Marcus Rashford as a model for learning - RSA

Marcus Rashford as a model for learning

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  • Picture of Ian Cunningham FRSA
    Ian Cunningham FRSA
  • Education
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Marcus Rashford has made an enormous impact for a young footballer.

Ian Cunningham FRSA argues that Rashford is an exemplar of an effective learner and that there are lessons for the educational world from this.

In a tweet posted on 12 May 2021, by Marcus Rashford MBE, he wrote: “I stood on the seat in the Stretford End as a kid and watched that bicycle kick happen in real time. As soon as the game was over, I ran to the park and tried to recreate it. Luckily I’m still here because I landed on my neck a few times… but I just wanted to be like my idol.” For those who are not football fans, the Stretford End is a particular part of Manchester United’s ground at Old Trafford.

This little vignette shows some of the ways in which people actually learn to be brilliant at something.

First, what Rashford did was to actively look at what happened and how that particular technique of the bicycle kick had been used. It is not that he was just generally watching the game, but rather he looked in a particular way so that he could recreate the technique when he went to the park. ‘Looking for learning’ is different from just ‘generally looking’. It requires precision and specificity, is about looking to understand not just to observe and requires an act of involvement and inquiry.

Second, Rashford was not told to go and learn a bicycle kick; he has an internal motivation to learn and made the decision for himself. Schooling tends to assume motivation is an external process. Children have to be told to do things and taught in a formal way if they are to learn anything. Rashford’s statement could be repeated a thousand times by young people who choose to learn something as a result of an internal motivation. He decided for himself both what he wanted to learn (the technique of performing a bicycle kick) and also how to learn it (practicing by himself).

Third, another way of looking at the basis of Rashford’s motivation is to use the idea of locus of control. This idea is that if you have an internal locus of control, you believe that you can do things for yourself; that you are in charge of your own life. External locus of control tends to orient one to getting other people to do things for you or to teach you things. School tends to encourage an external locus of control, whereby it can be assumed that the only real learning occurs under teacher control in a classroom. Note that Rashford did not go looking for someone to teach him but assumed that learning was under his control.

Fourth, Rashford had the freedom to fail. Many sports stars talk about the fact that they failed a lot and that that was a basis to their learning. They would try and try to learn something new, while accepting that much of the time they would fail. In Rashford’s case he was free to go to the park and fail and would have failed many times before he was able to do a bicycle kick. I have observed coaches in professional football clubs with young stars criticising them if they try to do something and it doesn’t work. This is a good way to stop someone learning.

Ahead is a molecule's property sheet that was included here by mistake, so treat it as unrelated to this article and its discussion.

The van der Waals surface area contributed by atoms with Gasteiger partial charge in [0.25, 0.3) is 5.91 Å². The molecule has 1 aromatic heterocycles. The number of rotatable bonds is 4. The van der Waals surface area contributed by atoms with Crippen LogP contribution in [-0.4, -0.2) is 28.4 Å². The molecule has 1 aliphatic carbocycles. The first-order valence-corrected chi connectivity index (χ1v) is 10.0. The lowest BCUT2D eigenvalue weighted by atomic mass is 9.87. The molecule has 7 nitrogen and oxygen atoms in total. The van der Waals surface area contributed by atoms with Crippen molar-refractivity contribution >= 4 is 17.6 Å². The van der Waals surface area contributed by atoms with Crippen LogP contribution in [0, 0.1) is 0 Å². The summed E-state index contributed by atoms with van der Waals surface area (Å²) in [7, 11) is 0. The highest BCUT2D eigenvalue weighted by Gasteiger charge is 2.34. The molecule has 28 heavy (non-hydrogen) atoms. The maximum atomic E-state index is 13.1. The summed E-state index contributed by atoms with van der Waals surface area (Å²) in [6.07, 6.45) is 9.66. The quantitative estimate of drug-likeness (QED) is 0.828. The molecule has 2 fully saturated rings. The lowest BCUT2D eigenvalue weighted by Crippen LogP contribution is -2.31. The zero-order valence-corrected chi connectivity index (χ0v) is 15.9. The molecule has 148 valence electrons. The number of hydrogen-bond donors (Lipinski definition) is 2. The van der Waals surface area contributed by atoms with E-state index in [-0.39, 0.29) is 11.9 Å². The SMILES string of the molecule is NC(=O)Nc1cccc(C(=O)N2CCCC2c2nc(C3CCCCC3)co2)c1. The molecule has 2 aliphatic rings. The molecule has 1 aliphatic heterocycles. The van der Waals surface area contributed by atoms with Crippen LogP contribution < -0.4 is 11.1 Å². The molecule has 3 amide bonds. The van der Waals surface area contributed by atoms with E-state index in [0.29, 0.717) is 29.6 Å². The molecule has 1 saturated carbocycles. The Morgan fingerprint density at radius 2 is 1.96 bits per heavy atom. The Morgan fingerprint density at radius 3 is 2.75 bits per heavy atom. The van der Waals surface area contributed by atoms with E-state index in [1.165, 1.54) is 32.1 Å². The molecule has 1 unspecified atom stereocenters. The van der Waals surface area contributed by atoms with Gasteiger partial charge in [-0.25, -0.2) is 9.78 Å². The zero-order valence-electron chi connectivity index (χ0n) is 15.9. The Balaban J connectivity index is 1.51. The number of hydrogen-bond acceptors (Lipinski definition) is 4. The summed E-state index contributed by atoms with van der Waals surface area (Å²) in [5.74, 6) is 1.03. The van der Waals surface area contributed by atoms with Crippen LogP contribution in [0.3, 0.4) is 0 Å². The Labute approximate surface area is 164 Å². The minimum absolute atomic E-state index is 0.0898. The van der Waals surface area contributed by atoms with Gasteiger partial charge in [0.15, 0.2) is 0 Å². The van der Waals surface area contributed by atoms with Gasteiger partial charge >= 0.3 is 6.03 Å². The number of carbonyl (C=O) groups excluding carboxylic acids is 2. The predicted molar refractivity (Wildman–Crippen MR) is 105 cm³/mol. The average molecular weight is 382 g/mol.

Finally, Rashford’s comment that he had seen somebody do something and decided that if they could do it, maybe he could speaks to both learning from others and the fact that the kinds of skills involved are not instinctive. People who are poor learners often look at someone doing something and tell themselves ‘that’s amazing,  I couldn’t possibly do it’. But Rashford had the internal motivation and demonstrates elements of modelling where, as he said, he had seen someone who he idolised do something and wanted to be able to learn to do it himself. This is not instinct, it is learned. I find it very annoying, when football commentators talk of a player being an ‘instinctive goalscorer’. It is nonsense to suggest that people are born with abilities to play football or any other sport. These abilities are learned through many, many hours of practice, often failing before they get it right.

Looking at great sports people can really open up ideas on more effective ways of learning. They are prepared to take on the hard work and personal commitment needed to become great. This is not about luck or instinct but about a bone-deep desire to be the best they can be through self managed learning.

Dr Ian Cunningham founded Self Managed Learning (SML) College, Brighton, 20 years ago after a long career in the business world. SML College is a small learning community working with young people (aged 9-17) who can learn whatever they want in any way that they want. Ian’s latest book Self Managed Learning and the New Educational Paradigm is published this year by Routledge. Ian can be contacted at

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  • This is the model we try and use in my Reception class. We engage the children's curiosity and then take an analytical stance to unpick the next learning stage. Thank you for writing this!

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